Victoria Frost, Ph.D.


Matthew Heard, Ph.D.


College of Arts and Sciences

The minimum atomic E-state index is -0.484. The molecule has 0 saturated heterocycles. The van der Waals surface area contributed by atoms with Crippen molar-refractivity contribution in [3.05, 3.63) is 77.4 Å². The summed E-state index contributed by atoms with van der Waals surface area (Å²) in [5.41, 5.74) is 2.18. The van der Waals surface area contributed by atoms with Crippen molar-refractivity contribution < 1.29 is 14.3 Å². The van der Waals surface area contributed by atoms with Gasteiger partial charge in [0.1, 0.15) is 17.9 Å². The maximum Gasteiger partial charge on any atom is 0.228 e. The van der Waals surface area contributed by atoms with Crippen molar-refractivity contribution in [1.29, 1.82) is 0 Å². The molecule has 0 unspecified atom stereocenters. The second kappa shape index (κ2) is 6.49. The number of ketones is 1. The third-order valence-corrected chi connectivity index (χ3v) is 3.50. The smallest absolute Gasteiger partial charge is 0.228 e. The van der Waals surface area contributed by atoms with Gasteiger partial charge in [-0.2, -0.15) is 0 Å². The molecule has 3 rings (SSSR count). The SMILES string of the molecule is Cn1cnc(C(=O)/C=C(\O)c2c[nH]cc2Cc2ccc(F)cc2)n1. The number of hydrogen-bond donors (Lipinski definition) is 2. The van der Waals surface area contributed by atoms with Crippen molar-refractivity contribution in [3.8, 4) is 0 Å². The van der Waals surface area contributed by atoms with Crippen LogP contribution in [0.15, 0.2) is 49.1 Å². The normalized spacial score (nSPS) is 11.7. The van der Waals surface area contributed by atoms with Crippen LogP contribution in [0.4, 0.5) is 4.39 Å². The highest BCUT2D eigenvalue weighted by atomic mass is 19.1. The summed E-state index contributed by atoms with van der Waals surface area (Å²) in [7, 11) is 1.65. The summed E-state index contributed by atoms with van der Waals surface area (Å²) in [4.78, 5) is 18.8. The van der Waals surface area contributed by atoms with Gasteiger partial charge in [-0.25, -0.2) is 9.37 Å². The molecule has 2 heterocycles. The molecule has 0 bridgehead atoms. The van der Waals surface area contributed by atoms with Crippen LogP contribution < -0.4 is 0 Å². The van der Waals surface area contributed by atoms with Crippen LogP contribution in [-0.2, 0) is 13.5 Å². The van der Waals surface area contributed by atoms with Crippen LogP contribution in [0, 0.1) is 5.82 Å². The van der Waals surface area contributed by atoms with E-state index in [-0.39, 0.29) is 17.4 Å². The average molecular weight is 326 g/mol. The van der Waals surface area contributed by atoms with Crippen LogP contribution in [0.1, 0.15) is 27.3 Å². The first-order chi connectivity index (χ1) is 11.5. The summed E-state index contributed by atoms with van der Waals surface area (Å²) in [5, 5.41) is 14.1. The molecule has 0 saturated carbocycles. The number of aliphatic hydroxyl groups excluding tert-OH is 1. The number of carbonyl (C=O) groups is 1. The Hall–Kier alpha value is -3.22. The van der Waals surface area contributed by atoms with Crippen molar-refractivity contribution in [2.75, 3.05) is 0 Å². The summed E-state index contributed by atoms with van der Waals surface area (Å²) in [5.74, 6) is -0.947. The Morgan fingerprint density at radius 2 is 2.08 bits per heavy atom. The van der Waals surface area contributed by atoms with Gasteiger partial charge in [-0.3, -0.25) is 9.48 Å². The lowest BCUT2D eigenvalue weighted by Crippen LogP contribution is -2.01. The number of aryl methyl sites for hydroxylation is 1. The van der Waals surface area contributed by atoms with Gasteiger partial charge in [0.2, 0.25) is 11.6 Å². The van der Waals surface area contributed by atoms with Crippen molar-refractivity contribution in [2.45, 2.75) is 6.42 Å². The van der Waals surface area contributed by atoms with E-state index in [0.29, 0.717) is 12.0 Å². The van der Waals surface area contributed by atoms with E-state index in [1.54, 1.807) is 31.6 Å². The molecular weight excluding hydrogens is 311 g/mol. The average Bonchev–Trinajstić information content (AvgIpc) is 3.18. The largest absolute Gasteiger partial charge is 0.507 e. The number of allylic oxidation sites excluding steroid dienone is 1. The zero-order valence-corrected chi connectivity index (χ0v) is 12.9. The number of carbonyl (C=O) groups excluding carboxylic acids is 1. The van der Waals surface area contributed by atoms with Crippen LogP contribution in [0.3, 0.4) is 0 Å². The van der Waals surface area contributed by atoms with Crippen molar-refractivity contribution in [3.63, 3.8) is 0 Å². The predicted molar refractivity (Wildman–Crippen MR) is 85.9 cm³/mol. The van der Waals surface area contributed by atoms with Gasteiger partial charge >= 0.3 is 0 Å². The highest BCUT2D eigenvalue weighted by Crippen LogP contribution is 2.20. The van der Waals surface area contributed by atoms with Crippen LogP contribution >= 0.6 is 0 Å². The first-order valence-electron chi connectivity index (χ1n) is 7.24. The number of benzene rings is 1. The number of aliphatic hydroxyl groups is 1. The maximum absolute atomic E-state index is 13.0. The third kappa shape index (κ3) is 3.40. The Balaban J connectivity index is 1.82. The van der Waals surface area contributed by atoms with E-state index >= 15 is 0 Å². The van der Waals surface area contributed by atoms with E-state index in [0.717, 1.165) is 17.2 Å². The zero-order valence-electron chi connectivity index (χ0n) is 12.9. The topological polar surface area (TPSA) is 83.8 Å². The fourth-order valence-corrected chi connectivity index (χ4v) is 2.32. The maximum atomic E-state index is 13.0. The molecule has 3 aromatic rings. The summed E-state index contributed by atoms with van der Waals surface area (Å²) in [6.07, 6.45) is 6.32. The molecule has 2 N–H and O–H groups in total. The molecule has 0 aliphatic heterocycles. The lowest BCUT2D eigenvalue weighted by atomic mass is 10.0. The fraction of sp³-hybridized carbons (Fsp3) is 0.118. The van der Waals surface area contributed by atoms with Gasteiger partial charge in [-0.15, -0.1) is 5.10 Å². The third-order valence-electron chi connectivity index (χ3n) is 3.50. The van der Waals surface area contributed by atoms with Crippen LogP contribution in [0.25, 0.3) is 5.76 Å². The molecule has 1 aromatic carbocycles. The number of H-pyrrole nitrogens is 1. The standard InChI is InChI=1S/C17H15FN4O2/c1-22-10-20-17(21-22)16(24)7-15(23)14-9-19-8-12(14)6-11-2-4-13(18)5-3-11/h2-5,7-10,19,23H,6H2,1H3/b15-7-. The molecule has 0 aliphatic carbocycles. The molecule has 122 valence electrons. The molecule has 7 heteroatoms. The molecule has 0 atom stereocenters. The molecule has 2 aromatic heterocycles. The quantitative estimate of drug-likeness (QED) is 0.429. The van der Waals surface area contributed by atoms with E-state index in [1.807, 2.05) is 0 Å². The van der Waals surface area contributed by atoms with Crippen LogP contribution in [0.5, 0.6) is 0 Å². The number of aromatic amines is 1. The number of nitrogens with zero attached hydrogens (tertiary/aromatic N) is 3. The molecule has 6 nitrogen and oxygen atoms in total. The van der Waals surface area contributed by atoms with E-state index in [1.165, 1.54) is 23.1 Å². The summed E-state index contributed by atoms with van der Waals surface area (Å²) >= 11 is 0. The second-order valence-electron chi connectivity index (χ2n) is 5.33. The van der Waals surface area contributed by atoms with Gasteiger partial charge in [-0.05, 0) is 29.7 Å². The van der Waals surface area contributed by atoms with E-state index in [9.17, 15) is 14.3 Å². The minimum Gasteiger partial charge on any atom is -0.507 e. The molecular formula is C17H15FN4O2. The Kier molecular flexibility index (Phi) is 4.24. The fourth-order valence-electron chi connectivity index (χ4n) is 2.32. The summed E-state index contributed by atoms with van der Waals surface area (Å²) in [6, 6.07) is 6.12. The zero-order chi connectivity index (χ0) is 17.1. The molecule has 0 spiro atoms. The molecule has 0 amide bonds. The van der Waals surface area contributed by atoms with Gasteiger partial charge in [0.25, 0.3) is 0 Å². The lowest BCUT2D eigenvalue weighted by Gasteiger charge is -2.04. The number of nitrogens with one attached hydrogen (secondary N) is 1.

Escherichia coli (E. coli) is a common bacterial species that can persist in many environments found around the world. One environment where it can be found that is of particular concern is an oceanic beach, where it can serve as an indicator of both fecal and microbial pollution. While the majority of strains of E. coli are non-pathogenic to humans, some phylo-groups are associated with virulent strains and could cause disease. Therefore, it is of critical concern that we determine where this E. coli is coming from and whether it is potentially harmful to human health and well-being. In this study, we attempted to answer this question by using a newly developed molecular technique, which allows us to identify which phylo-groups environmental isolates of E. coli belong to. Classification into phylo-groups can help infer the source of the pollution. For this analysis, we collected sand samples from Folly Beach, SC, which is one of the most visited beaches in the Southeastern US. In our analysis, we identified environmental isolates of E. coli that differ from the lab strain and belong to two distinct phylo-groups including phylo-group A, which is likely from human fecal contamination and phylo-group B1, which is likely from a domesticated and/or wild animal source. The same molecular technique was altered to test for virulence factors of E. coli, and all isolates showed a band corresponding to a virulence factor, but further analysis is needed to determine the validity of this technique. Collectively, our findings indicate that multiple types of E. coli are able to persist in these environments and that more research is needed to determine whether these strains are of public health concern.

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